This morning I thought of John Hiatt. I was trying to think about sports in Laurens County.

It’s my window on the world. Now you know how I got to Hiatt, not to mention his band, the Goners.

People are mostly playing sports as long as it’s not organized. They’re playing golf and catch. They’re walking and jogging. They’re riding bikes and skateboards. They’re generally not doing it as well as they would if they had encouragement.

“Encouragement” is a polite way of conveying that they do not have coaches, rivals, fans, bands and peers providing pressure.

Some people will proclaim they are “self-motivated.” Don’t believe ’em. This column would be better if it had deadline pressure. Most people who loathe competition have never hoisted a trophy. Those who think competition takes the fun out of sports have never experienced the fun of winning.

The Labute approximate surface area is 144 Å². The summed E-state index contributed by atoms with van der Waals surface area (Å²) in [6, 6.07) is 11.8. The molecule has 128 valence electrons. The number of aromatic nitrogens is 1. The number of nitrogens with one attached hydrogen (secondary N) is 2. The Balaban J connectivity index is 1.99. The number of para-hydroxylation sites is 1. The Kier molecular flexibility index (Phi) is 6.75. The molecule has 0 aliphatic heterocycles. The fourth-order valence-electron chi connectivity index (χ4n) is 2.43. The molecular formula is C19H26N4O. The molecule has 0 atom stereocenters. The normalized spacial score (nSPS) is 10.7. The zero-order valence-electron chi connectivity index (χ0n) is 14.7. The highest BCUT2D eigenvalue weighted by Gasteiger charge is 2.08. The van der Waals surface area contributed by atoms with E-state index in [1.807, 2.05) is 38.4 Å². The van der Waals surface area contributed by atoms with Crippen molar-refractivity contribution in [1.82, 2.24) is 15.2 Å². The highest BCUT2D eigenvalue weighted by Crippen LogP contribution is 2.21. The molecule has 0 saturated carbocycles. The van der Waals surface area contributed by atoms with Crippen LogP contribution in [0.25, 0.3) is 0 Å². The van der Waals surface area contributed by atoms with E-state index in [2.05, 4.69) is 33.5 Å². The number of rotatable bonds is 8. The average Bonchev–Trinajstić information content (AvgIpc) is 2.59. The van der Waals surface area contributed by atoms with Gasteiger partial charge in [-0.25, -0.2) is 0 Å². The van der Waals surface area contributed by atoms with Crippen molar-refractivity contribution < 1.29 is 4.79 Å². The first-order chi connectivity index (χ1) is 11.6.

My worry is that people will get accustomed to staying at home because they have to stay at home now. My hope is that when this national crisis ends, they will feel like a bucking horse waiting to get out of the stall or a thoroughbred waiting to get out of the gate.

Busy work. There’s too much busy work.

My God. What have we become? Yesterday I watched the pilot of The Beverly Hillbillies. Granny tried to shoot down a helicopter because she thought it was a flying critter. This morning I watched an episode of Gomer Pyle, USMC. Aunt Bee visited the marine base. Sergeant Carter went ballistic. Somehow, hilarity ensued. I didn’t have the attention span for Citizen Kane.

I’ve got too many channels for this pandemic.

I’m humming fight songs, man. I want to hail the white and purple, hold that tiger and see if Carolina will play against type and somehow lead the way. I want to see the Raiders go across the field like Ohio State, cheer for the Red Devils like old Notre Dame and see on, on, PC, to victory.

Life has become a stock car race with restrictor plates on.

The hell of it is we can’t take those plates off. We can’t even go to the track.

Some day we’ll laugh about this and forget that right now we’re crying.